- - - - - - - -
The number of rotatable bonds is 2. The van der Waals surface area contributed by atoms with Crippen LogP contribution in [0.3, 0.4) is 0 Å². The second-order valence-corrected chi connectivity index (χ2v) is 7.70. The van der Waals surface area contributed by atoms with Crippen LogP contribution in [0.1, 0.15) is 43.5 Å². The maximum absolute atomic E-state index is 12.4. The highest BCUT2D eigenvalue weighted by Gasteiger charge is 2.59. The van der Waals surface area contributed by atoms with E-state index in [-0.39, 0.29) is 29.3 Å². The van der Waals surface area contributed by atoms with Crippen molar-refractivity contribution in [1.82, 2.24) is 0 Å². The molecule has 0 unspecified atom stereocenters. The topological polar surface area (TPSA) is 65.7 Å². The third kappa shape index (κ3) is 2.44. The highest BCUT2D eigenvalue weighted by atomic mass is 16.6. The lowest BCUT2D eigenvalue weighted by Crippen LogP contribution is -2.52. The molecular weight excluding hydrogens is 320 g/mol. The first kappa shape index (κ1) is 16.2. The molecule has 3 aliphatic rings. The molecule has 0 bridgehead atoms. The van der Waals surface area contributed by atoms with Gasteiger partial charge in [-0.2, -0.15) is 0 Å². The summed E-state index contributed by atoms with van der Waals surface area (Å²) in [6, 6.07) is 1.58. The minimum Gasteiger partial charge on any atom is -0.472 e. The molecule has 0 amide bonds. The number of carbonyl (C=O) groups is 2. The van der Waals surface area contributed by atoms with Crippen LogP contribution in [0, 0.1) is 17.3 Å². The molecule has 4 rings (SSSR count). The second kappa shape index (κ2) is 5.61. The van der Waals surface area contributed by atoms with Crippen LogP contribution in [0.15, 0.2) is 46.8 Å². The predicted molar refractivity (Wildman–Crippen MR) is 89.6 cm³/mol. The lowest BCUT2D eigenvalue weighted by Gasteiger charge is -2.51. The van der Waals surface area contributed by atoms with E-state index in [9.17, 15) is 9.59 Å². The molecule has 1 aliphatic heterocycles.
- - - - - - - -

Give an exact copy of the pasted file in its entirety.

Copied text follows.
The number of rotatable bonds is 2. The van der Waals surface area contributed by atoms with Crippen LogP contribution in [0.3, 0.4) is 0 Å². The second-order valence-corrected chi connectivity index (χ2v) is 7.70. The van der Waals surface area contributed by atoms with Crippen LogP contribution in [0.1, 0.15) is 43.5 Å². The maximum absolute atomic E-state index is 12.4. The highest BCUT2D eigenvalue weighted by Gasteiger charge is 2.59. The van der Waals surface area contributed by atoms with E-state index in [-0.39, 0.29) is 29.3 Å². The van der Waals surface area contributed by atoms with Crippen molar-refractivity contribution in [1.82, 2.24) is 0 Å². The molecule has 0 unspecified atom stereocenters. The topological polar surface area (TPSA) is 65.7 Å². The third kappa shape index (κ3) is 2.44. The highest BCUT2D eigenvalue weighted by atomic mass is 16.6. The lowest BCUT2D eigenvalue weighted by Crippen LogP contribution is -2.52. The molecular weight excluding hydrogens is 320 g/mol. The first kappa shape index (κ1) is 16.2. The molecule has 3 aliphatic rings. The molecule has 0 bridgehead atoms. The van der Waals surface area contributed by atoms with Gasteiger partial charge in [-0.2, -0.15) is 0 Å². The summed E-state index contributed by atoms with van der Waals surface area (Å²) in [6, 6.07) is 1.58. The minimum Gasteiger partial charge on any atom is -0.472 e. The molecule has 0 amide bonds. The number of carbonyl (C=O) groups is 2. The van der Waals surface area contributed by atoms with Crippen LogP contribution in [0, 0.1) is 17.3 Å². The molecule has 4 rings (SSSR count). The second kappa shape index (κ2) is 5.61. The van der Waals surface area contributed by atoms with Crippen LogP contribution in [0.15, 0.2) is 46.8 Å². The predicted molar refractivity (Wildman–Crippen MR) is 89.6 cm³/mol. The lowest BCUT2D eigenvalue weighted by Gasteiger charge is -2.51. The van der Waals surface area contributed by atoms with E-state index in [9.17, 15) is 9.59 Å². The molecule has 1 aliphatic heterocycles.